25/03/2011

Maturity

In the past few months I have been told that I look 35 some even said 40, this is something that has made me very sad, considering that I am only 28. So I confessed this anguished feeling to a friend while at dinner. Hoping to cheer me up, she made a very interesting comparison between me and a common friend, that lead me to question the actual meaning of maturity. She said that “although I have the same age as our friend, I seem much older; but this isn’t a question of physical appearance, but how you project yourself to others and your projection is of an older, perhaps more mature person”. Based on this I had a little epiphany that I would like to share with you.

When I was 20 years old I visited Japan and as any normal tourist would do, I visited dozens of temples and saw innumerable images of Buddha. But only recently I learnt that in all those images he is sitting on a blooming lotus flower. From what I understand the lotus is a representation of enlightenment, and to meditate on a blossomed lotus brings harmony into all aspects of our being. This little piece of information had a strong impact on my appreciation of Buddha and the lotus flower. But I only learnt this after eight years of my first contact with the image.

Our lack of knowledge, understanding and experience blurs our road to profound happiness. Something that we are able to achieve only after we can appreciate life’s simple pleasures. I guess the actual meaning of maturity is when we, as the lotus flowers, blossom at the delicate touches of the sun rays. But better than me to explain this is Haruki Murakami; in the introduction of his book Norwegian wood he exemplified this feeling beautifully. He tells us that when he returned to Germany for the first time after 20 years he could remember vividly a stroll he had with Naoko over a meadow. He was surprised at himself for remembering so many details of the stroll, but he only realized the importance of the event 20 years later.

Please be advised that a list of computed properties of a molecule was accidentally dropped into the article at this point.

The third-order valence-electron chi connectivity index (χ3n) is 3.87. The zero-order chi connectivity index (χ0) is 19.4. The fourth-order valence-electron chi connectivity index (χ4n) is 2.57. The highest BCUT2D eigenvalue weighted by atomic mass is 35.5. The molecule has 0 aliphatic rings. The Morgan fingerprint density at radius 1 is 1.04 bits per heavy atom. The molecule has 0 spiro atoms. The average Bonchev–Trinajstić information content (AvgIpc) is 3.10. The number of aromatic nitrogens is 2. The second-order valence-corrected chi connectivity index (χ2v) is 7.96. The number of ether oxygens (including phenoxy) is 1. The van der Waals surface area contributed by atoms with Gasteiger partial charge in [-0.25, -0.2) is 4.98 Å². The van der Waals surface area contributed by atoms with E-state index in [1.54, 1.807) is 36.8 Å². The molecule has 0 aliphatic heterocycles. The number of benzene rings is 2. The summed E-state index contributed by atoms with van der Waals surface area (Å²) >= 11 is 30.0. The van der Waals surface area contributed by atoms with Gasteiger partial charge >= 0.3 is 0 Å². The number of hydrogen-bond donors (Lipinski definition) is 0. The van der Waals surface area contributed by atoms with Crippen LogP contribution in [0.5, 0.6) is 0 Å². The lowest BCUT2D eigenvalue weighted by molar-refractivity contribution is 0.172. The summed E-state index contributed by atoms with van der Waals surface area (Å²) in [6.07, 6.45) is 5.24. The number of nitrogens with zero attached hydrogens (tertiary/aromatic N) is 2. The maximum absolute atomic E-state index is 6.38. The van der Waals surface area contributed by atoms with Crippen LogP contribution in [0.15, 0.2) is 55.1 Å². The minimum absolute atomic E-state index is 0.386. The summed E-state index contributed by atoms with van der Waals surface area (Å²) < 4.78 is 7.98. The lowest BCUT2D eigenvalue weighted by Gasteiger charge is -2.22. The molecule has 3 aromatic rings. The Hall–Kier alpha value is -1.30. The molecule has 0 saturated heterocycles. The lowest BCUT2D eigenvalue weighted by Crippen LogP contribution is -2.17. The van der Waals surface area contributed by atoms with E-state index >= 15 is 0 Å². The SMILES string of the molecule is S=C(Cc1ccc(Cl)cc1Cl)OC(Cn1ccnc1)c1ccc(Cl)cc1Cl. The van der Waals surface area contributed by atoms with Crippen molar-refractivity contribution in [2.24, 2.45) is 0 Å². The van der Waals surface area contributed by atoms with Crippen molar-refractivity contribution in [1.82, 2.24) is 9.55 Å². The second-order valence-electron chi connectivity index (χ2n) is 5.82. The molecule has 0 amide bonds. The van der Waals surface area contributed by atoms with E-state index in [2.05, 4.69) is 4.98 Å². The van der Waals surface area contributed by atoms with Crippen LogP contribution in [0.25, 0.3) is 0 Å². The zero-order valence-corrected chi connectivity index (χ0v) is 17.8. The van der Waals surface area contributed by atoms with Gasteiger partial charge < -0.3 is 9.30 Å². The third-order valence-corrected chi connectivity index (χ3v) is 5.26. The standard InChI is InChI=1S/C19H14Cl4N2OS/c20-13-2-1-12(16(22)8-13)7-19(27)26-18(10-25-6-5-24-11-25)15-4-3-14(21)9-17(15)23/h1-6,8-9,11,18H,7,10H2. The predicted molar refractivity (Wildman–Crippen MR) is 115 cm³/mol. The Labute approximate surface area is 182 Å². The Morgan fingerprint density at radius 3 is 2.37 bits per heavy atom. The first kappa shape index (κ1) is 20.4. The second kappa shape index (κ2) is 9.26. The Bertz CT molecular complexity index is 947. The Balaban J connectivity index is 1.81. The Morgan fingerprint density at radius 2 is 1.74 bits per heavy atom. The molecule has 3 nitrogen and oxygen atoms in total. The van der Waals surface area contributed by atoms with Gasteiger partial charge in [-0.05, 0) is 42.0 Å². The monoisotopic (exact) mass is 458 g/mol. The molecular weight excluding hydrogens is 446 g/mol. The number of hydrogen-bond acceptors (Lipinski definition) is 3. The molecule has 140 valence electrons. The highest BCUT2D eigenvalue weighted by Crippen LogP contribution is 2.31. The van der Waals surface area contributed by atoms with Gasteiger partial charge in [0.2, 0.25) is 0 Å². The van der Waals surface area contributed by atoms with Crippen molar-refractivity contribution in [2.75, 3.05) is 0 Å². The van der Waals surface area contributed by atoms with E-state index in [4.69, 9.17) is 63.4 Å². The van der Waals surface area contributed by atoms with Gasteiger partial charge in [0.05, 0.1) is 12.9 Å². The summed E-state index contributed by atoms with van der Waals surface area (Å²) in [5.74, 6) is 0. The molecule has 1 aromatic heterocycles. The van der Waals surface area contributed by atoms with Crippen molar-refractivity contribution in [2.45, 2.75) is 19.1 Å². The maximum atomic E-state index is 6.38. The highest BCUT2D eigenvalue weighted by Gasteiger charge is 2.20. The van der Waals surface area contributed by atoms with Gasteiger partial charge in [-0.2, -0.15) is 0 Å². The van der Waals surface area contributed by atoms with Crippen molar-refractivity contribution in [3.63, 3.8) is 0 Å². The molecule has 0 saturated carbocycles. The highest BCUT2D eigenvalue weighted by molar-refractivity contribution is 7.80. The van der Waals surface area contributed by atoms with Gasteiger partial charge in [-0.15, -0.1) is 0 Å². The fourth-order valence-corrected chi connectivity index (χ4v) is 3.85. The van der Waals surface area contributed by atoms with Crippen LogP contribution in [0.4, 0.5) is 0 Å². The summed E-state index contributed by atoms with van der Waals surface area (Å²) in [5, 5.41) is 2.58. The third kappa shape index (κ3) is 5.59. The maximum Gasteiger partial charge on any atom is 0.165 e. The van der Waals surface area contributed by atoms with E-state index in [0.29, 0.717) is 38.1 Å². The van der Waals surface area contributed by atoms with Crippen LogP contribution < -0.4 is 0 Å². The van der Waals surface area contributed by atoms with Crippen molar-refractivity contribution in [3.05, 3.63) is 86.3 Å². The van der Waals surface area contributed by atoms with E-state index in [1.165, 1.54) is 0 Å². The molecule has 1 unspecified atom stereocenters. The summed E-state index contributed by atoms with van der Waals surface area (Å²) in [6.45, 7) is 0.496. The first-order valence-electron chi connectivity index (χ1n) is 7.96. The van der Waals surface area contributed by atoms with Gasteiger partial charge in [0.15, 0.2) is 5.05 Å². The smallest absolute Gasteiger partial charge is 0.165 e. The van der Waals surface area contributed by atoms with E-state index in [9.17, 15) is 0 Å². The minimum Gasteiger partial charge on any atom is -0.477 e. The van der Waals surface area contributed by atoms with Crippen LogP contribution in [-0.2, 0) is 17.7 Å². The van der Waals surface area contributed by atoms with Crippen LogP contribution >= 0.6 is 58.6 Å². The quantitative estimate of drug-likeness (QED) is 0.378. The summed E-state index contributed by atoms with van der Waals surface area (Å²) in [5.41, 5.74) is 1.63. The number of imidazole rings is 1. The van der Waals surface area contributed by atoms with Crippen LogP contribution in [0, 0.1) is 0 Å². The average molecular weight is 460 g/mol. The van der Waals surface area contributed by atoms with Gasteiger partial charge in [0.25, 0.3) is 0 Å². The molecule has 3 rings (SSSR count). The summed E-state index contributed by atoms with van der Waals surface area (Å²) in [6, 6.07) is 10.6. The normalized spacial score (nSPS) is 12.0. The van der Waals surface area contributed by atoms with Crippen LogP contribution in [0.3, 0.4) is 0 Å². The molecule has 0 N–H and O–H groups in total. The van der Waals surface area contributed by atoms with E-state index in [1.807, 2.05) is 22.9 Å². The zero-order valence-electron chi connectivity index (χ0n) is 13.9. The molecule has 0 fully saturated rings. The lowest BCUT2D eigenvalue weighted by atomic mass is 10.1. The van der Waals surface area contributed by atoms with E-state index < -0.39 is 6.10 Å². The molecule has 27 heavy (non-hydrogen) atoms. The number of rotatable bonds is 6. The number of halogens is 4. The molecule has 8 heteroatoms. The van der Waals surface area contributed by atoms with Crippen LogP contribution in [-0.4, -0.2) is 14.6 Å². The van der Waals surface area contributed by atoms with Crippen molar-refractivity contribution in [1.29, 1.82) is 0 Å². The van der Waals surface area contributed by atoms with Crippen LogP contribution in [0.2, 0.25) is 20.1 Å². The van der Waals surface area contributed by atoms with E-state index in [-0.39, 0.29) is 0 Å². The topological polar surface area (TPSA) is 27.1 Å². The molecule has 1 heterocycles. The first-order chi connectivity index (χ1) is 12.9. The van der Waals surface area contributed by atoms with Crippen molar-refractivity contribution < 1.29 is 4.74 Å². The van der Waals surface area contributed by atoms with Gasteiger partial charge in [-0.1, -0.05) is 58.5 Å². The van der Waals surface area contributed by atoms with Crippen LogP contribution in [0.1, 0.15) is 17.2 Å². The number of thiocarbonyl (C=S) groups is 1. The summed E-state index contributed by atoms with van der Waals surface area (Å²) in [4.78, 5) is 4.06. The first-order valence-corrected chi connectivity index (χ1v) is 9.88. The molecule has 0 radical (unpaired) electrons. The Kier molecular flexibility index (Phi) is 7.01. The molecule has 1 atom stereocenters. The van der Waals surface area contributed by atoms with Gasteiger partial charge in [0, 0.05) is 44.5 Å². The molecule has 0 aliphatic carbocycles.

I guess this brings me to the second level of maturity, perhaps the most difficult to achieve: recovering from the painful regrets of our past actions and inactions and to use those regrets as stepping stones in our search for true and profound happiness. I personally; deeply regret avoiding small moments of happiness I could have had with Mika, mainly because...

to be continued.


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